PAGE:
Memorandum by CB Hillier Parker (SC 19)
THE ENVIRONMENTAL IMPACT OF SUPERMARKET COMPETITION
CB HILLIER PARKER
1. CB Hillier Parker is part of CB Richard
Ellis, the largest global real estate advisor in the world. In
the UK, CB Hillier Parker advises the public and private sectors
on all aspects of retail agency, investment, planning, development
2. The firm's Planning and Public Sector
Group is closely involved in the planning and development of new
foodstores. The firm has advised most of the major food retailers
on a range of property and planning matters and regularly acts
for a number of retail developers across the UK. CB Hillier Parker
has also acted for more than 250 local planning authorities throughout
England, Scotland and Wales, and advised on the effects of in
excess of 50 new stores or store extensions in the last few years.
3. CB Hillier Parker was responsible for
preparing the research into the Impact of Large Foodstores on
Market Towns and District Centres on behalf of the DETR which
was published in September 1998, and is currently engaged on a
research project into the effects of the sequential approach on
retail development, commissioned by the National Retail Planning
Forum. The results of this research will be published early next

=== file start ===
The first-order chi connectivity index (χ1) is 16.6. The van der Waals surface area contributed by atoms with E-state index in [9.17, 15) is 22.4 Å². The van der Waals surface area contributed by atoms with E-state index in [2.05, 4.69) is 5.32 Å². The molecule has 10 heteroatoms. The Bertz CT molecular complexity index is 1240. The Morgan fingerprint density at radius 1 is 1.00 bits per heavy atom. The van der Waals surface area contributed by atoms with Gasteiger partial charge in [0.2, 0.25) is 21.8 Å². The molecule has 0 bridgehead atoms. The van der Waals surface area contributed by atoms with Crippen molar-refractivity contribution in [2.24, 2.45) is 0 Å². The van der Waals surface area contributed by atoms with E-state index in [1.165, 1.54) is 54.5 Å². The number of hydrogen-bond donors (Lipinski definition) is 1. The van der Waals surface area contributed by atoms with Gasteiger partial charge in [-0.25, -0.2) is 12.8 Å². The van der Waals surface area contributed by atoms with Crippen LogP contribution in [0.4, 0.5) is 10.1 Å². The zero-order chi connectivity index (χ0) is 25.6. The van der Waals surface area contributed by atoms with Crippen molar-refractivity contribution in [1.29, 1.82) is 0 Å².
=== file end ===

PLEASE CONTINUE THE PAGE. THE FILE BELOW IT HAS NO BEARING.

4. Dr Brian Raggett is a Senior Director
of CB Hillier Parker, and is head of the firm's Planning and Public
Sector Group. He is also currently the President of the Royal
Town Planning Institute. Chris Goddard is a Director of CB Hillier
Parker, and is responsible for the firm's retail planning consultancy
advice. He was the principal author of the DETR Market Towns research.
5. The views expressed in this Memorandum
are the personal views of the authors.
6. This evidence focuses on the planning
issues raised by supermarket development.
7. The evidence summarises the growth of
large foodstores and the decline in local independent and co-operative
grocers over the last 30 years, and identifies more recent trends,
including the continued pressure to create larger stores through
store extensions, and the introduction of smaller local "convenience"
foodstores by the major retailers.
8. The evidence reviews the general principles
and specific policies for the planning of new foodstores contained